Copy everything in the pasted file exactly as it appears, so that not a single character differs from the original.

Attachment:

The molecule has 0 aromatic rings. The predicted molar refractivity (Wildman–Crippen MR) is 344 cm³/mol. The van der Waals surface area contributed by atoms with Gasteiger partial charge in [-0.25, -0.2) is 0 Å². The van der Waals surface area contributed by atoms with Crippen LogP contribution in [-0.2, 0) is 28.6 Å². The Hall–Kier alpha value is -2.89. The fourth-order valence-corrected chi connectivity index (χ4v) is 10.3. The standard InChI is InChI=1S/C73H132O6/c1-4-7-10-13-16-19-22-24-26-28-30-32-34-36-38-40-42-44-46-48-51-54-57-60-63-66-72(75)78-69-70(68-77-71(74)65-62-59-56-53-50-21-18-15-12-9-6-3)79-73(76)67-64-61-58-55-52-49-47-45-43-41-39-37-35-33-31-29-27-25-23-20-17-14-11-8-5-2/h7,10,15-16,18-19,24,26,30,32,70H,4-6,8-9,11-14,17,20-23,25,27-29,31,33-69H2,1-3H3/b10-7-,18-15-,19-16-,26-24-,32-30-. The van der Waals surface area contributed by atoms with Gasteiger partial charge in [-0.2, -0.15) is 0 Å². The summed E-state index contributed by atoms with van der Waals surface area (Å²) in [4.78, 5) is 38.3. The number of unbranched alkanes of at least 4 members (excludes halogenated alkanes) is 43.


The molecule has 0 aromatic rings. The predicted molar refractivity (Wildman–Crippen MR) is 344 cm³/mol. The van der Waals surface area contributed by atoms with Gasteiger partial charge in [-0.25, -0.2) is 0 Å². The van der Waals surface area contributed by atoms with Crippen LogP contribution in [-0.2, 0) is 28.6 Å². The Hall–Kier alpha value is -2.89. The fourth-order valence-corrected chi connectivity index (χ4v) is 10.3. The standard InChI is InChI=1S/C73H132O6/c1-4-7-10-13-16-19-22-24-26-28-30-32-34-36-38-40-42-44-46-48-51-54-57-60-63-66-72(75)78-69-70(68-77-71(74)65-62-59-56-53-50-21-18-15-12-9-6-3)79-73(76)67-64-61-58-55-52-49-47-45-43-41-39-37-35-33-31-29-27-25-23-20-17-14-11-8-5-2/h7,10,15-16,18-19,24,26,30,32,70H,4-6,8-9,11-14,17,20-23,25,27-29,31,33-69H2,1-3H3/b10-7-,18-15-,19-16-,26-24-,32-30-. The van der Waals surface area contributed by atoms with Gasteiger partial charge in [-0.2, -0.15) is 0 Å². The summed E-state index contributed by atoms with van der Waals surface area (Å²) in [4.78, 5) is 38.3. The number of unbranched alkanes of at least 4 members (excludes halogenated alkanes) is 43.